Ensuring a soft landing on Dutch soil

The Liaisons for Potential Foreign Investors of the Dutch Tax and Customs Administration advise enquiring companies about ‘our’ legislation, regulations and procedures.

International entrepreneurs who are considering performing activities in our country, soon find their way to Wiel Meessen, Martin de Graaf and Jan Meyboom (FLTR on the photo) when making their tax and customs-related enquiries. These Liaisons for Potential Foreign Investors (LPFIs) advise enquiring companies about ‘our’ legislation, regulations and procedures. “We do not advertise, but we do want to give them a positive business-oriented feeling of the Netherlands.”

The Ministry of Economic Affairs is doing its best to get the international business community interested in establishing themselves behind the dykes. From embassies across the globe, officials try to coax manufacturers and service providers to the Netherlands, thus steering employment and economic activity to this country. An organisation that plays a prominent role in promoting Holland is the Netherlands Foreign Investment Agency. Once the NFIA has raised awareness at a foreign company for possible expansion into the polder, at a certain point the agency also refers such a party to the Tax and Customs Administration. When seeking contact, this company is immediately redirected to the agency’s LPFIs. “In the orientation phase and any period thereafter, we are then the main service desk for such a market player; Martin acts on behalf of the Tax Authorities, Jan and I act on behalf of Customs,” says Meessen. “Every conceivable question in the field of taxation and customs procedures could be posed. We do not always know the answer ourselves, but we invariably find the specialists who are experts in specific topics or disciplines.”

Certainty in advance
“Companies often need very practical and quite generalised information,” says Meyboom. “Such as: how long does it take to arrange a permit? Or: are there any differences in the cargo handling speed between Schiphol and Rotterdam? But sometimes questions are also quite profound, and they want to know extremely detailed aspects. As a potential international investor is generally in the Netherlands for a short while, and we normally only get to meet such a party once, we make every effort in immediately getting all the relevant experts involved. For example, someone from our National Value Team or our National Origin Team. They can often provide international entrepreneurs with a certain degree of certainty about how customs clearance of their commodity flow will progress – and that is perhaps the most important aspect for them. After all, they would benefit most from predictable logistics. Where that is concerned, they need look no further than the Dutch customs authority: we liaise and try to make agreements in advance with our clients, if the situation permits. It is embedded in our way of acting and thinking.”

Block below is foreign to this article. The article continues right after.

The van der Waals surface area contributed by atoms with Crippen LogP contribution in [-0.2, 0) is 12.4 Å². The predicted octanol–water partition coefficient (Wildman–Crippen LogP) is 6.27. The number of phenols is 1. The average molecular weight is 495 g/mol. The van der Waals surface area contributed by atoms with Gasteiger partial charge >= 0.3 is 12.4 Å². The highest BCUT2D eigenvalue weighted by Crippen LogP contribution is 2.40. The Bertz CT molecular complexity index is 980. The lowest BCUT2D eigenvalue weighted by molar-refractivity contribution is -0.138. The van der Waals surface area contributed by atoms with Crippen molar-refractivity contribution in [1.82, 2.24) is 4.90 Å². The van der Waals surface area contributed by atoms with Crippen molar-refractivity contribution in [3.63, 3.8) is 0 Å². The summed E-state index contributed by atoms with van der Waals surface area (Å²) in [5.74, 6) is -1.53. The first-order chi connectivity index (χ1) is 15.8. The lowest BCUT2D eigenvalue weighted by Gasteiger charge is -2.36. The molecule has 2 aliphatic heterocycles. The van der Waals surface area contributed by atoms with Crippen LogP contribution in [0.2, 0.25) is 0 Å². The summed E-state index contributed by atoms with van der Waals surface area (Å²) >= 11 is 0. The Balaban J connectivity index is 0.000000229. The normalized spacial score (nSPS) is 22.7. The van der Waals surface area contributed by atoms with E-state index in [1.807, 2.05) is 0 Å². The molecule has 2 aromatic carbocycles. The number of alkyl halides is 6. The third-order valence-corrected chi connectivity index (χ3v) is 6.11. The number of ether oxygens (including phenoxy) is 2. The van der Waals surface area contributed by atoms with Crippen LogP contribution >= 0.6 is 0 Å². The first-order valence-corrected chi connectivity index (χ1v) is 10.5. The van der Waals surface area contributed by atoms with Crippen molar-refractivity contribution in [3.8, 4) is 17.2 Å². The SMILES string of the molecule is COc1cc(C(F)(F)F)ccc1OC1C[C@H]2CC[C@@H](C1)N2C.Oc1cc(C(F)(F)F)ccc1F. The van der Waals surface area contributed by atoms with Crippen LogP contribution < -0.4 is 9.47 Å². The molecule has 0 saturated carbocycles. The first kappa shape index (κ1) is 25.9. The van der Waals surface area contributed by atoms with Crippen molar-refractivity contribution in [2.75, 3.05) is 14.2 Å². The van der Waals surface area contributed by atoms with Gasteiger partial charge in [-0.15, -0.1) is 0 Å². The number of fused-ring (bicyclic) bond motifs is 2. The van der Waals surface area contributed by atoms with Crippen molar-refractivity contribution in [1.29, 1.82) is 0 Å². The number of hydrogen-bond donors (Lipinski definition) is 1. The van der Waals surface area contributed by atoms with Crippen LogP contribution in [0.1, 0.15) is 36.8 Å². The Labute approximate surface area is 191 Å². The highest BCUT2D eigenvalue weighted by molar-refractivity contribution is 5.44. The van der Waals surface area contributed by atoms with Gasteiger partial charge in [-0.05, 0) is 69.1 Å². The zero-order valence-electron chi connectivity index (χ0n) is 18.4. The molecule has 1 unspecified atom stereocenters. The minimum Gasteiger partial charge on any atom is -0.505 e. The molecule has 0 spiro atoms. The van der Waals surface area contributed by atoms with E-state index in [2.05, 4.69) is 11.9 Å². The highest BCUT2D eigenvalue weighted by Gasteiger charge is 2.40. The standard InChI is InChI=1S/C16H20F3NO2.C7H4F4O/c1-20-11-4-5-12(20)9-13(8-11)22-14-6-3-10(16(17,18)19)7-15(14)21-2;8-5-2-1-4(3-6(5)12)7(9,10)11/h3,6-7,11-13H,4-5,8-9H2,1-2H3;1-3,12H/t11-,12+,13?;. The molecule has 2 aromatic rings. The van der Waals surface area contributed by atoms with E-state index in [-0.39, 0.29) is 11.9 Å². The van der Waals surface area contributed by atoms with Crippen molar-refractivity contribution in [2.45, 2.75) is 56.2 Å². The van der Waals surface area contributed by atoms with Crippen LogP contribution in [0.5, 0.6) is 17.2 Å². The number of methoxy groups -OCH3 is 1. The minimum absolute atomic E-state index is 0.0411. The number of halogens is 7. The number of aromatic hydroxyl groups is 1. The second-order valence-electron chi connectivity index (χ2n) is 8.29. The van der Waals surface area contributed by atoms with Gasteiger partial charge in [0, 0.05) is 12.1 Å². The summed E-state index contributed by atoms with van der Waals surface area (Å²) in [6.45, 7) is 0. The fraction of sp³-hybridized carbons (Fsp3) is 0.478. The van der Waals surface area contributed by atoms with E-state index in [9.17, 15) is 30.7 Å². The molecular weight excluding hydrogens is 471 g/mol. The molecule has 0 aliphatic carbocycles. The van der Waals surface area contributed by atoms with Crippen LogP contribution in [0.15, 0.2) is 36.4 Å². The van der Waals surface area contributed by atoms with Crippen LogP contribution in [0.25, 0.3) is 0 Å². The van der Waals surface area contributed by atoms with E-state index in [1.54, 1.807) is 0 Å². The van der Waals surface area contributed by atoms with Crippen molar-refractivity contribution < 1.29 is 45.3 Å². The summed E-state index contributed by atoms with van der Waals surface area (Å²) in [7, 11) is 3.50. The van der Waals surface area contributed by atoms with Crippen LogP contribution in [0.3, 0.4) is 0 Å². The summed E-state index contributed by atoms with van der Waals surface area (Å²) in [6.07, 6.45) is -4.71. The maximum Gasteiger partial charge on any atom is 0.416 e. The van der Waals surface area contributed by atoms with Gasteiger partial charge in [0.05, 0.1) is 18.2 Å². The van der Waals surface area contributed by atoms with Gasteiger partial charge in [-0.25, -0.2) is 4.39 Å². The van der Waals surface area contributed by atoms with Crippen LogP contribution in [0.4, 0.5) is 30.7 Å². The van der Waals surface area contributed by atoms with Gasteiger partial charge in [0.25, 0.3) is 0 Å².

Distinct role
As a tax expert, De Graaf also joins the discussions. “As Jan and Wiel ensure a soft landing in the world of excise and customs duties and tariff classification, I show our guests the ropes in Dutch tax practice. I have noticed that it is highly appreciated when a representative from the tax office talks about how we deal with regulations here. Such administrative procedures in our country are arranged as smoothly as possible and in a realistic manner. Besides, we can confirm this in writing. The latter provides companies with the necessary certainty in advance.”

De Graaf emphasizes that he and his fellow LPFIs maintain a very distinct role: “We do not do any lobby work and do not advertise our country; that role is allotted to the Ministry of Economic Affairs. Nor are we consultants; international companies are required to bring along their own consultants, insofar as they wish to make use of them. But when we communicate, we like to highlight the strong and often unique aspects of the Dutch approach.”
Meessen: “The feedback that we often get from delegations from outside the EU is that we are particularly service-oriented. That we are communicative, and can provide detailed information – if necessary, tailored for individual enterprises or certain industries. That is very much appreciated. We believe that this attitude ultimately contributes to a good business climate, economic growth and more jobs. That’s our objective.”

Service liaisons
Aside from being a strict supervisory authority, Dutch Customs is also a facilitator of international trade and logistics of EU cross-border commodity flows. All kinds of officials carry out such a role, including attachés stationed by the service at various places across the globe (see the series 'Our man in…' in this e-zine) and the Head of Trade Relations. APBI’s Meyboom and Meessen act under their supervision as a kind of service liaison officers. They maintain contact with many external organisations, and within the own service they work closely with regional commercial contact points and start-up coordinators, among others. Such close contact is often quite handy, for example when a potential foreign investor has his eye on a particular city or area as a possible place of business.

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